Olympian Dara Torres recently attributed some of her amazing swimming success to an amino acid supplement that she feels helps her recover better. You may wonder if you need to pay the same attention to what you put in your mouth after a workout. If your exercise routine consists of a 30-minute walk three times a week, just make sure you get some water or other fluid after you work out. But if you're training for a marathon, say, or a century bike ride, or putting in a lot of time at the gym lifting weights, you might want to pay at least some attention to what you eat to get the most out of your workouts. Still, you don't need to buy pricey recovery drinks (which I wrote about last year) or special supplements.
When you work out hard or long enough, you deplete the body's glycogen stores. You may also be breaking down muscle tissue if you're lifting heavy weights or doing an endurance workout that includes running down hills or doing interval training, says Monique Ryan, a nutritionist and author of Sports Nutrition for Endurance Athletes.
For those reasons, it's important to take in some carbohydrates and a little bit of protein after you do a heavy or long workout—especially if you're going to work out again the next day. Protein "enhances repair and recovery, so you get stronger," says Susan Kleiner, a dietitian who owns High Performance Nutrition in Mercer Island, Wash., and is a spokeswoman for the American College of Sports Medicine.
There's been a lot of debate on how much of one to take versus the other. One camp believes strongly that a ratio of 4 grams of carbs to every 1 gram of protein is key; the other says you don't need to worry so much about the exact math but should just aim for mostly carbs and a bit of protein.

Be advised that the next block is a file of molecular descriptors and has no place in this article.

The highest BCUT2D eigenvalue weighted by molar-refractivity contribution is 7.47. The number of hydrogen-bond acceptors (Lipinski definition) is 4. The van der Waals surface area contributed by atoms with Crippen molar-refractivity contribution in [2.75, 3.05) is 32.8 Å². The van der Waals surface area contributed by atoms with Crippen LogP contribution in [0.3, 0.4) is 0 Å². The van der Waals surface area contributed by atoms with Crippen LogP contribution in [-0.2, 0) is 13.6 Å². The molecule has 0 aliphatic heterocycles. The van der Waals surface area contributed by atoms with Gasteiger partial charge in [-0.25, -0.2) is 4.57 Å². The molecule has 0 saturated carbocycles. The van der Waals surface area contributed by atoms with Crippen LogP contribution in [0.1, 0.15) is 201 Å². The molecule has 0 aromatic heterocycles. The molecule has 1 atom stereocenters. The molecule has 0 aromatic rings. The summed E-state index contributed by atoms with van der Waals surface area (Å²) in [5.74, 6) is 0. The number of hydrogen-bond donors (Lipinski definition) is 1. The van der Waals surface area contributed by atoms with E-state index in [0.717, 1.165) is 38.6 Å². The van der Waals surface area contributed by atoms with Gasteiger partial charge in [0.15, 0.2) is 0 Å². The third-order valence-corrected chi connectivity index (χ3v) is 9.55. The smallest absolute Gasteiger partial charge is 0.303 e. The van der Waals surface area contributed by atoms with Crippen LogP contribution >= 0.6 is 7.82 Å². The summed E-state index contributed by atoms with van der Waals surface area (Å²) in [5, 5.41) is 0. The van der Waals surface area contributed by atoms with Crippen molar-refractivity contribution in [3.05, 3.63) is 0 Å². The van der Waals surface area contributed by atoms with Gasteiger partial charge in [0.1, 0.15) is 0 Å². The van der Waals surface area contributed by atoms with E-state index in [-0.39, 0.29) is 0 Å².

Either way, timing seems to be key for more frequent or intense exercisers. Aim to get the food in 15 to 30 minutes after the end of a workout, says William Kraemer, a kinesiologist at the Human Performance Laboratory at the University of Connecticut in Storrs. That's the period of time in which the body seems to get the most bang for its buck from ingesting carbs and protein.
If you're not planning on another big workout the next day (or later in the day, for some serious athletes), you can worry less about the timing of the meal and more about making sure you get adequate carbs and protein spread over the rest of your daily diet. This will vary depending on your goals, workouts and other factors. Ryan's book recommends a range of between 0.45 grams and 1 gram of protein per pound of body weight, depending on activity levels, and as little as 0.4 grams of carb per pound of body weight for a sedentary adult all the way up to 5.5 grams per pound for an athlete working out for many hours a day. The elderly should be especially careful to include protein during the day, says Kraemer, since they might not be eating enough of the nutrient to get all the benefit of a strength training program.
The source of your post-workout food is up to you. Regular food like yogurt or chocolate low-fat milk is fine, says Richard Kreider, head of the department of health and kinesiology at Texas A&M University in College Station. (In one small, dairy-industry-funded study, chocolate milk outperformed Gatorade and recovery drink Endurox R4 in helping athletes bounce back from a hard workout.) Many people find a drink a handy way to get in a hit of carbs and protein, says Kleiner. She makes her own smoothies when she gets home from working out, using, for example, skim milk, half a banana, a little cocoa powder, and whey protein powder. Whey is an excellent source of essential amino acids, it's easy on the stomach, and it's very rapidly digested and absorbed, she says. There's no need for supplements of individual amino acids, like the ones Torres takes. (This analysis from Slate questions their contribution, as well as that of Torres's super-duper stretching routine, and notes that the supplement's listed ingredients don't include the essential amino acids that are known to rebuild muscle.)
Even if you aren't working out intensely enough to make it essential you get in a specific post-exercise meal, eating immediately after a workout can keep you from overeating later in the day. People trying to lose weight often skimp on food before and after a workout, when in fact they should do the opposite, Kleiner says. Her advice: Take in a pre-workout snack and a small post-workout meal, then eat more moderately during the rest of the day. Just be sure you count your post-workout food in your daily calorie budget.